Mike Stern & Lowdog
You'd think Tele-master Mike Stern would be overdoing it by bringing two other guitar giants onboard his new album, Play. On his own, Stern sounds like two guitarists, what with his lightning-quick phrasing and implied harmonic sense. So to add modern-jazz legends like John Scofield and Bill Frisell to the vat—well, isn't that like trying to stuff 5 pounds of chocolate into a 3-pound bag? No, first because all three guitarists never play on the same track; second, when either Scofield or Frisell takes a solo after Stern, it's not a clash but more like a challenge of the titans, each goading the other to blow like a condemned man. The title track is a smoldering minor-blues tune that gives both Stern and Scofield room to stretch out and rip over familiar changes. Scofield also displays his dark, East Coast aggression while at bat, his slightly dirtier sound augmenting Stern's chorused, bumblebee speed-riffing. "All Heart" is a mood-altering ballad in which Frisell lays down a splendorous backdrop of chord color, upon which Stern turns his soul inside-out, making every note a teardrop alongside Bob Malach's ruling tenor sax. For a get-down funk-o-rama, there's "Link," on which Stern shreds at full throttle over an incredible bootie-wiggling groove. What I thought would be too many roosters in the hen house turned out to be a beautiful meeting of riffs within the context of Stern's freeform compositions. Stern reaches new Tele heights here—with a little help from his friends—while still exploring dissonant harmonies and retaining his melodic aptitude among a hail of bulleted notes. (CJ Bahnsen)
What would you get if Natalie Merchant had a bluesier, more bass-driven band behind her? And she were a skateboarder? The answer would probably be New Mexico's Lowdog, whose new album, Tiny Quivers, is out on Tortilla Records, an Irvine-based indie. Like Merchant, Lowdog singer Monica Mojica has one of those resonant, soulful voices that seem to permeate every inch of the bandwidth. Unlike Merchant, though, she's got a lot of attitude—this album rips pro-lifers a new one ("RU4it?") and then resonates with a sense of loss so palpable that it's painful ("Tula Rosa" and "Supergrrll"). Throughout, it's marked by a tight, full, almost dense instrumental sound laden with heavy guitar (P.J. Harvey heavy, not Ratt heavy). In a lot of places, the tight bass lines are the only thing between this ethereal mosaic and what would otherwise become stoner rock; in others, like the whimsical "Pixies," the earthiness is all there. We don't know for certain if any of them surf or skate, although the lyrics (which mention San Onofre and Killer Dana) and the liner notes (which thank "the surfers and the skaters of the world") seem to indicate so. But even if that's not true—doesn't everyone want to be a surfer these days?—we rode this album for days, and it never once munched. (Victor D. Infante)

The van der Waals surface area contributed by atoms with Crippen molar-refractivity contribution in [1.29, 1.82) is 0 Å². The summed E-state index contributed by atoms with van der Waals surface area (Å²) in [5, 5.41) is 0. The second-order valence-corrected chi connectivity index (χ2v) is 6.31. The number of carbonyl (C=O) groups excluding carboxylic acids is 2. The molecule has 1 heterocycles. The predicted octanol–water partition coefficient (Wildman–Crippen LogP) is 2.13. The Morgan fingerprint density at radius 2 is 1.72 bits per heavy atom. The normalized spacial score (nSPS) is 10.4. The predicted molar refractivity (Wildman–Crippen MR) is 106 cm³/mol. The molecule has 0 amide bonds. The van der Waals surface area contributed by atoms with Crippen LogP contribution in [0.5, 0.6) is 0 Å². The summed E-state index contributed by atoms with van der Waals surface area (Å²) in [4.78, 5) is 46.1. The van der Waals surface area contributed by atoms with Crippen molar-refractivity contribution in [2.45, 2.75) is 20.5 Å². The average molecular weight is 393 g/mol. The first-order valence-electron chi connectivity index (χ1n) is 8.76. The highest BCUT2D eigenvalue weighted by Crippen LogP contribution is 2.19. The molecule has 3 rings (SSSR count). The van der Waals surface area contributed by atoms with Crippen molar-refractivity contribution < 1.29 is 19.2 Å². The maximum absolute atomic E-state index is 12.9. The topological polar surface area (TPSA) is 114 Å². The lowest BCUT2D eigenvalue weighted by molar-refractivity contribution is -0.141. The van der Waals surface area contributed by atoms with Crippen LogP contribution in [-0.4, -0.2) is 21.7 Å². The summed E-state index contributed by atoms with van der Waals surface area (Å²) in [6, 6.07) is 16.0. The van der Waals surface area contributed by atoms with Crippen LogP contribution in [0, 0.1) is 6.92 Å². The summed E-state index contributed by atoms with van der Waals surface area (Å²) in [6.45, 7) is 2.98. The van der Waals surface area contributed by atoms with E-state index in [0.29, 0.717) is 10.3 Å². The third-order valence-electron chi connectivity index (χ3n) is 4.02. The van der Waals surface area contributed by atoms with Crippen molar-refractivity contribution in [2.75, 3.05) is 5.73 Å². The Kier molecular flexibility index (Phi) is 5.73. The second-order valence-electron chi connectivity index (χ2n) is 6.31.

Available in select stores and through www.lowdog.com.
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